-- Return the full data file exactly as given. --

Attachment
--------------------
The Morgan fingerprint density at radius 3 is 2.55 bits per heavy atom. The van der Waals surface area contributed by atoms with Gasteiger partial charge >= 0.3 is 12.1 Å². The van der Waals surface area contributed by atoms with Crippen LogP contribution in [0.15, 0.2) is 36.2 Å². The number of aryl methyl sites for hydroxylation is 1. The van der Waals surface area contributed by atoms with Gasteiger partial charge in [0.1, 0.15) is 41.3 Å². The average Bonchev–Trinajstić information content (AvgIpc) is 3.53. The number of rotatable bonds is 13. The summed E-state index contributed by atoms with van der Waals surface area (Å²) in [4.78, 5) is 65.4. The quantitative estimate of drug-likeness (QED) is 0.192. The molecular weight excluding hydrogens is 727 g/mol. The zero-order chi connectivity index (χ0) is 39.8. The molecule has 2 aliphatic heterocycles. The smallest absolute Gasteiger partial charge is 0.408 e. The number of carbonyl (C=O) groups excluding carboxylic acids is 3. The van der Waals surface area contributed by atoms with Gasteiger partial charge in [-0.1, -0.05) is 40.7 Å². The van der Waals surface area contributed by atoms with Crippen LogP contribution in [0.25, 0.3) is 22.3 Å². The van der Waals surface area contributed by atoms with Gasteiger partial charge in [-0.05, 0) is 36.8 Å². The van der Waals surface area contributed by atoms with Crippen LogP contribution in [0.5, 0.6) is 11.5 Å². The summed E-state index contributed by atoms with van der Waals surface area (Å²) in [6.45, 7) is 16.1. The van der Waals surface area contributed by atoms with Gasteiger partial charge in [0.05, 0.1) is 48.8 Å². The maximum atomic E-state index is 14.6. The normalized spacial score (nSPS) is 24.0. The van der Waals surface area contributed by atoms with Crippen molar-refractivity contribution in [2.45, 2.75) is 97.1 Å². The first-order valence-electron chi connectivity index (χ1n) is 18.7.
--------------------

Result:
The Morgan fingerprint density at radius 3 is 2.55 bits per heavy atom. The van der Waals surface area contributed by atoms with Gasteiger partial charge >= 0.3 is 12.1 Å². The van der Waals surface area contributed by atoms with Crippen LogP contribution in [0.15, 0.2) is 36.2 Å². The number of aryl methyl sites for hydroxylation is 1. The van der Waals surface area contributed by atoms with Gasteiger partial charge in [0.1, 0.15) is 41.3 Å². The average Bonchev–Trinajstić information content (AvgIpc) is 3.53. The number of rotatable bonds is 13. The summed E-state index contributed by atoms with van der Waals surface area (Å²) in [4.78, 5) is 65.4. The quantitative estimate of drug-likeness (QED) is 0.192. The molecular weight excluding hydrogens is 727 g/mol. The zero-order chi connectivity index (χ0) is 39.8. The molecule has 2 aliphatic heterocycles. The smallest absolute Gasteiger partial charge is 0.408 e. The number of carbonyl (C=O) groups excluding carboxylic acids is 3. The van der Waals surface area contributed by atoms with Gasteiger partial charge in [-0.1, -0.05) is 40.7 Å². The van der Waals surface area contributed by atoms with Crippen LogP contribution in [0.25, 0.3) is 22.3 Å². The van der Waals surface area contributed by atoms with Gasteiger partial charge in [-0.05, 0) is 36.8 Å². The van der Waals surface area contributed by atoms with Crippen LogP contribution in [0.5, 0.6) is 11.5 Å². The summed E-state index contributed by atoms with van der Waals surface area (Å²) in [6.45, 7) is 16.1. The van der Waals surface area contributed by atoms with Gasteiger partial charge in [0.05, 0.1) is 48.8 Å². The maximum atomic E-state index is 14.6. The normalized spacial score (nSPS) is 24.0. The van der Waals surface area contributed by atoms with Crippen molar-refractivity contribution in [2.45, 2.75) is 97.1 Å². The first-order valence-electron chi connectivity index (χ1n) is 18.7.